Introduction: Super Easy Glasses Repair

About: depotdevoid is short for The Depot Devoid of Thought, the place where you go when you lose…

I bought a pair of relatively expensive flexible frame glasses about a year and half ago.  I'm really rough on glasses which is why I splurged on the expensive but forgiving frames.  Sadly, I seem to have picked the wrong retailer and ended up with frames that looked nice but were very poor quality!

The first set of frames snapped right in the middle of the bridge about three months after I got them--still under warranty though!  The second pair snapped in the same place a couple of weeks ago, and I've been running around with broken glasses ever since.  I hate spending money on something like this, especially since the prescription is still fine and the lenses are in pretty good condition!

I've come up with a simple way to make these work until I've got a new pair, and I thought I'd share it with you all.  

Step 1: Materials and Tools

All you'll need materials-wise is your old pair of glasses (as long as the lenses are still good) and a pair cheap reading glasses from the dollar store.  Get the "Rimless" kind of reading glasses, where the bridge and arms are connected by screws drilled right through the lens.

For tools, you will need:
  • Mini screwdriver set
  • Dremel or drill
  • 1/16" drill bit
  • Fine tip sharpie or very sharp awl

Step 2: Disassemble the Glasses

Remove all the screws from the lenses of the dollar store glasses and set them aside.  Do the same for your broken glasses.

It's important to keep track of which lens is left and right!  Most people have a slightly different prescription from eye to eye.  On the edge of the lens, in a spot I knew would be covered by the new frames, I put one hash mark for left and two for right (see the last picture below).

Thanks to my daughter for acting as photographer for this step!

Step 3: Mark and Drill the Old Lenses

With a fine tip sharpie and/or very sharp awl, use the lenses from the dollar store glasses as a template to mark your old lenses.  Most likely your lenses won't be exactly the same width, but you can get a good general idea of where (and how far from the edges) to place the holes.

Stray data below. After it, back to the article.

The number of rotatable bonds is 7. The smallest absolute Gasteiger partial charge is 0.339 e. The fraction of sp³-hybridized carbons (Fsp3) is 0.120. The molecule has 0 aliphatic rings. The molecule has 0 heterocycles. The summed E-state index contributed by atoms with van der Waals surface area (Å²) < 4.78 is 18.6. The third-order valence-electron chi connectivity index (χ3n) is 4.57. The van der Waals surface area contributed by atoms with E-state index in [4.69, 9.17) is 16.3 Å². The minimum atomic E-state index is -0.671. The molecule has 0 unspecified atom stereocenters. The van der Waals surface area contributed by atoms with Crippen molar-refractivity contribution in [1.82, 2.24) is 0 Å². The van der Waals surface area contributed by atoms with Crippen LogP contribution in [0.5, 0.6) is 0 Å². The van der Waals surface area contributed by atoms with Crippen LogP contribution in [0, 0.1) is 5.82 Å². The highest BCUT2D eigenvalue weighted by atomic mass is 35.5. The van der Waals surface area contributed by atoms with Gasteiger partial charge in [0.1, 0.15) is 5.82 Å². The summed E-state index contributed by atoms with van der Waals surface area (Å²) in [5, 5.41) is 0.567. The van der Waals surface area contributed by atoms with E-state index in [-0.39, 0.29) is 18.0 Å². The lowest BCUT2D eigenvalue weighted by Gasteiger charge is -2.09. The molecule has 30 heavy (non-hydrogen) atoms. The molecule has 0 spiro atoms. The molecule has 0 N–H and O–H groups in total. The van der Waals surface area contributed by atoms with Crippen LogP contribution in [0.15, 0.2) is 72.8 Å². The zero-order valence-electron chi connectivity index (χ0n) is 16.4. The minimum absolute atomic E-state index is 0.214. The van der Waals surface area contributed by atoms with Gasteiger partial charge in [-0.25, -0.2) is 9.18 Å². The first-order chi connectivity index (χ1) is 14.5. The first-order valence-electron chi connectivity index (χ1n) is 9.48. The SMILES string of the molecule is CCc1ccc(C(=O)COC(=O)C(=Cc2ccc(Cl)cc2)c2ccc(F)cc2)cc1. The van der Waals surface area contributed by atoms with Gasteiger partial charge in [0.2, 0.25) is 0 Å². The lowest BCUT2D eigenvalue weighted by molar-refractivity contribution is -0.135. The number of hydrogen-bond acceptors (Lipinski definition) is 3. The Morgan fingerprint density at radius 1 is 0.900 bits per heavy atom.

Carefully drill the holes.  If you've got a good sharp awl it will really help you to avoid the drill bit "walking" on the lens, which could really do some damage.  Also, drill a test hole in the cheap lens to get a feel for what you're doing!

Step 4: Reassemble

Now take the cheap frames and attach your good lenses!  It's pretty straightforward, though on mine I did find that I had put one of the holes too far from the edge and had to widen it. 

After everything is put back together, you'll likely need to bend the frames into shape.  One of the nice things about these cheap frames is that they bend really easy, and all it took me was five minutes in front of the bathroom mirror to fix everything up!

Step 5: All Done!

Thanks for reading, and I hope this helps you out!  These will do nicely for a couple more weeks, and then I'll have broken down and gone to an optometrist.  After I've got my new specs, I'll put these away as my emergency glasses for the next time I break them (and believe me, I will).

If you enjoyed this or found it helpful, post a comment, leave a rating, and/or subscribe!  I love hearing from people and I've always got more projects in the works.  Also, if you post a before and after picture of your repaired glasses in the comments, I'll send you a patch!

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